The definition of an owl had always pleased him: a night bird of prey…sharp talons and soft plumage which permits noiseless flight…applied figuratively to a person of nocturnal habits. 'I am The Owl', he would whisper to himself after he had selected his prey, 'and nighttime is my time.'"
Jean Sheridan, a college dean and prominent historian, sets out to her hometown to attend the twenty-year reunion of Stonecroft Academy alumni, where she is to be honored along with six other members of her class. There is something uneasy in the air: one woman in the group about to be feted, Alison Kendall, a beautiful, high-powered Hollywood agent, drowned in her pool during an early-morning swim. Alison is the fifth woman in the class whose life has come to a sudden, mysterious end.
Adding to Jean's sense of unease is a taunting, anonymous fax she received, referring to her daughter – a child she had given up for adoption twenty years ago.
At the award dinner, Jean is introduced to Sam Deegan, a detective obsessed by the unsolved murder of a young woman who may hold the key to the identity of the Stonecroft killer. Jean does not suspect that among the distinguished people she is greeting is The Owl, a murderer nearing the countdown on his mission of vengeance against the Stonecroft women who had mocked and humiliated him, with Jean as his final victim.
From The Washington Post
As pointed out in Book World's May 2 Summer Forecast, readers hardly need to be reminded that Mary Higgins Clark's latest spring offering is here. Nighttime Is My Time brings to 29 the number of novels to bear her name, novels that have routinely graced bestseller lists and earned her numerous awards and the title Queen of Suspense. It is equally significant that Clark, an icon in the mystery field, has been generous with her time and attention to numerous younger writers, as evidenced by an award she and her publisher have sponsored since 2001 to recognize new talented authors, including Barbara D'Amato, Judith Kelman, Rose Conners and M.K. Preston, who follow the vein of suspense Clark has so expertly mined.
In a recent interview, Clark attributed her popularity to readers' ability to "walk in the shoes of the character." In the guidelines for eligibility to win the award that bears her name, Clark spells out the makings of a good suspense novel: "A very nice young woman, 27-38 or so, whose life is suddenly invaded. She is not looking for trouble – she is doing exactly what she should be doing. She solves her problem by her own courage and intelligence. She's in an interesting job. She's self-made – independent – has primarily good family relationships. No on-scene violence. No four-letter words or explicit sex scenes."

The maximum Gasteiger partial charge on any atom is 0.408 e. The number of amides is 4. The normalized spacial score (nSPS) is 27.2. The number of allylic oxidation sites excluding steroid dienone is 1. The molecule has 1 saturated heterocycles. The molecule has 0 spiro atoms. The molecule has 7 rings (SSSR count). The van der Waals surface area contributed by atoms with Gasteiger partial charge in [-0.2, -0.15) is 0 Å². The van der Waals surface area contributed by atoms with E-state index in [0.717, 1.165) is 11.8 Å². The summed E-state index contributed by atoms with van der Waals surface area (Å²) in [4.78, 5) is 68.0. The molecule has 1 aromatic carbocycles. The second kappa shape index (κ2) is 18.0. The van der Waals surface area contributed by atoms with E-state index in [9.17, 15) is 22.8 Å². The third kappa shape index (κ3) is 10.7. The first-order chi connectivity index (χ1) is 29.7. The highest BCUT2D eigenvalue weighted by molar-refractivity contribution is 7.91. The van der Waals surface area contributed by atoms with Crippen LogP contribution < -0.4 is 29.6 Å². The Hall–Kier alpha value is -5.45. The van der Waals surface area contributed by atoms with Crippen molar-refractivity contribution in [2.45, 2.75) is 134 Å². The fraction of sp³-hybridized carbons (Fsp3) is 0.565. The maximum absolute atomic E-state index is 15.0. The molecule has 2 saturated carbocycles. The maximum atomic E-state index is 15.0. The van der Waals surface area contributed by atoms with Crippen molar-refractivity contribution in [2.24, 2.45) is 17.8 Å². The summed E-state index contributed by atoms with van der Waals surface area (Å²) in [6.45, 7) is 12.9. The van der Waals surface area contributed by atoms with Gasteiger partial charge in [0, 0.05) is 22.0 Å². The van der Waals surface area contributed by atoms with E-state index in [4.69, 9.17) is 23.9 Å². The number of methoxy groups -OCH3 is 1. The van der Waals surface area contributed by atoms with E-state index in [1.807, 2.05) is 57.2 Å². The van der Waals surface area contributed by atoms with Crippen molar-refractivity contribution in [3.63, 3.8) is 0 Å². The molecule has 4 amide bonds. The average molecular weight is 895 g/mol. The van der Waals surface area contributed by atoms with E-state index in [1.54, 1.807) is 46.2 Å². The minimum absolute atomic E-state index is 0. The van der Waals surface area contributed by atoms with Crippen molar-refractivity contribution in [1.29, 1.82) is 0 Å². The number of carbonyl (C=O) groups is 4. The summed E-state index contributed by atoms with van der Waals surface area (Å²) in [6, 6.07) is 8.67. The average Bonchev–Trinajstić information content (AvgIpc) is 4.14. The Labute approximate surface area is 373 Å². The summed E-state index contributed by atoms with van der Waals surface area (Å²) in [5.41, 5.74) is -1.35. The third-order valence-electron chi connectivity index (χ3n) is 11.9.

Nighttime Is My Time hews to this formula by creating an admirable protagonist, Jean Sheridan, a historian and author of a well-received book on Abigail Adams, then adds other elements to which virtually every reader can relate. Jean is returning to her hometown to be honored at the 20-year reunion of her class at Stonecroft Academy, a private school in upstate New York. But one of the six other honorees won't be attending the festivities. Hollywood agent Alison Kendall has been murdered in the book's opening pages by a man who had the resources to travel repeatedly to Los Angeles to stalk her before he drowned her in her own swimming pool.
Alison's death strikes Jean hard. The two had been friends and part of a group of girls known for lunching together, their good looks and their cruelty to boys in the school. Typical high school behavior perhaps, but, like the boys of Columbine, Alison's killer has nursed a grudge over how the girls taunted him, most specifically for taking advantage of his stage fright when he played an owl in a school play. This murderer's vengeance, planned and implemented over two decades, calls for killing each lunch-table girl, and other unrelated women, and leaving no "signature" to alert law enforcement, save the little pewter owls he places undetected near their bodies, a "silent reminder of his visit, a calling card that everybody always missed." And although he readily admits to himself that Jean was the only girl who was kind to him, in fact had enough family problems of her own to have been ridiculed herself, our serial killer (who calls himself, unsurprisingly, The Owl) has decided she too must die.
A reunion saddened by the tragic loss of a friend, a loss readers know is murder; the resourceful, successful heroine who has risen to the heights of her profession but must struggle to save herself and her daughter from the killer; the disappearance of actress Laura Wilcox, another honoree, before the reunion is over; a stalking serial killer who sits among the unsuspecting as a classmate and friend – Clark enlists these and other trademark devices to ratchet up the empathy and suspense.
While her fans may be delighted as the red herrings and misdirections pile up in chapters so short that their white space consumes a hefty percentage of the novel's pages, for this reader so much exposure to the killer's habits, thoughts and actions undermines the novel's plausibility. While he may call himself The Owl and wear a frightening feathered headdress, it's unlikely that the kidnapped Laura wouldn't allow herself to say his name, even to herself, regardless of his admonitions not to speak it aloud. Implausible, too, is Sam Deegan, an about-to-retire veteran investigator in the D.A.'s office, whose inability to link past and present crimes is troubling. So is his tendency to share information with suspects and people unassociated with the case, including a nosy reporter for the high school paper whose sole purpose seems to be to move the plot along when the action gets sluggish.